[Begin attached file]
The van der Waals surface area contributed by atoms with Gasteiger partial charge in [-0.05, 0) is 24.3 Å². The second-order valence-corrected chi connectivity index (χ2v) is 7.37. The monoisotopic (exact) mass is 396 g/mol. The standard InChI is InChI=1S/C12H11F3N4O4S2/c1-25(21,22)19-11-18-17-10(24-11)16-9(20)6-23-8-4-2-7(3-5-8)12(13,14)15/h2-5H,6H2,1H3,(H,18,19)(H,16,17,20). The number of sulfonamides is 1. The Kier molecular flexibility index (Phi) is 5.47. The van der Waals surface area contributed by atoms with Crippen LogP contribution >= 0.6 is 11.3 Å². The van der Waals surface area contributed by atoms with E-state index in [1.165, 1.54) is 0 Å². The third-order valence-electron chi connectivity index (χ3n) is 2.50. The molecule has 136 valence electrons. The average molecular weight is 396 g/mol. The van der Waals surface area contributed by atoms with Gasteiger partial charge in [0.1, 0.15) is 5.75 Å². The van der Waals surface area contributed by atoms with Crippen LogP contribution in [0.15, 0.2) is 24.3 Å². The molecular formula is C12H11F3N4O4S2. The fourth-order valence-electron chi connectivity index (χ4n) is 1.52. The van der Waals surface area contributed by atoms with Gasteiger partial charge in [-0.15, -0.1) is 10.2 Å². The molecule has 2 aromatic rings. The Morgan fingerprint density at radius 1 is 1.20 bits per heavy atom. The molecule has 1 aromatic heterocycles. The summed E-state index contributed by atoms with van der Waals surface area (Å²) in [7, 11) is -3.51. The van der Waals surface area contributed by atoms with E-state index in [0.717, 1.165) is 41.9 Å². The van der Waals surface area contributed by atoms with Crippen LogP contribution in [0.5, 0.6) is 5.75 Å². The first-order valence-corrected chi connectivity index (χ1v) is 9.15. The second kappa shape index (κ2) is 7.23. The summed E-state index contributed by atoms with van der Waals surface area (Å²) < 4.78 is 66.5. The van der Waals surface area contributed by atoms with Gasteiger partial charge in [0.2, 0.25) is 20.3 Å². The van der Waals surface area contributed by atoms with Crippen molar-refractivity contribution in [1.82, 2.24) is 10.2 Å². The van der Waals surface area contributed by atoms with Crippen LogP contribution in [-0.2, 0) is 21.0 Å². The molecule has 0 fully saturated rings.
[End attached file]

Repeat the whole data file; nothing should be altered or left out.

The van der Waals surface area contributed by atoms with Gasteiger partial charge in [-0.05, 0) is 24.3 Å². The second-order valence-corrected chi connectivity index (χ2v) is 7.37. The monoisotopic (exact) mass is 396 g/mol. The standard InChI is InChI=1S/C12H11F3N4O4S2/c1-25(21,22)19-11-18-17-10(24-11)16-9(20)6-23-8-4-2-7(3-5-8)12(13,14)15/h2-5H,6H2,1H3,(H,18,19)(H,16,17,20). The number of sulfonamides is 1. The Kier molecular flexibility index (Phi) is 5.47. The van der Waals surface area contributed by atoms with Crippen LogP contribution >= 0.6 is 11.3 Å². The van der Waals surface area contributed by atoms with E-state index in [1.165, 1.54) is 0 Å². The third-order valence-electron chi connectivity index (χ3n) is 2.50. The molecule has 136 valence electrons. The average molecular weight is 396 g/mol. The van der Waals surface area contributed by atoms with Gasteiger partial charge in [0.1, 0.15) is 5.75 Å². The van der Waals surface area contributed by atoms with Crippen LogP contribution in [0.15, 0.2) is 24.3 Å². The molecular formula is C12H11F3N4O4S2. The fourth-order valence-electron chi connectivity index (χ4n) is 1.52. The van der Waals surface area contributed by atoms with Gasteiger partial charge in [-0.15, -0.1) is 10.2 Å². The molecule has 2 aromatic rings. The Morgan fingerprint density at radius 1 is 1.20 bits per heavy atom. The molecule has 1 aromatic heterocycles. The summed E-state index contributed by atoms with van der Waals surface area (Å²) in [7, 11) is -3.51. The van der Waals surface area contributed by atoms with E-state index in [0.717, 1.165) is 41.9 Å². The van der Waals surface area contributed by atoms with Crippen LogP contribution in [0.5, 0.6) is 5.75 Å². The first-order valence-corrected chi connectivity index (χ1v) is 9.15. The second kappa shape index (κ2) is 7.23. The summed E-state index contributed by atoms with van der Waals surface area (Å²) < 4.78 is 66.5. The van der Waals surface area contributed by atoms with Gasteiger partial charge in [0.2, 0.25) is 20.3 Å². The van der Waals surface area contributed by atoms with Crippen molar-refractivity contribution in [1.82, 2.24) is 10.2 Å². The van der Waals surface area contributed by atoms with Crippen LogP contribution in [-0.2, 0) is 21.0 Å². The molecule has 0 fully saturated rings.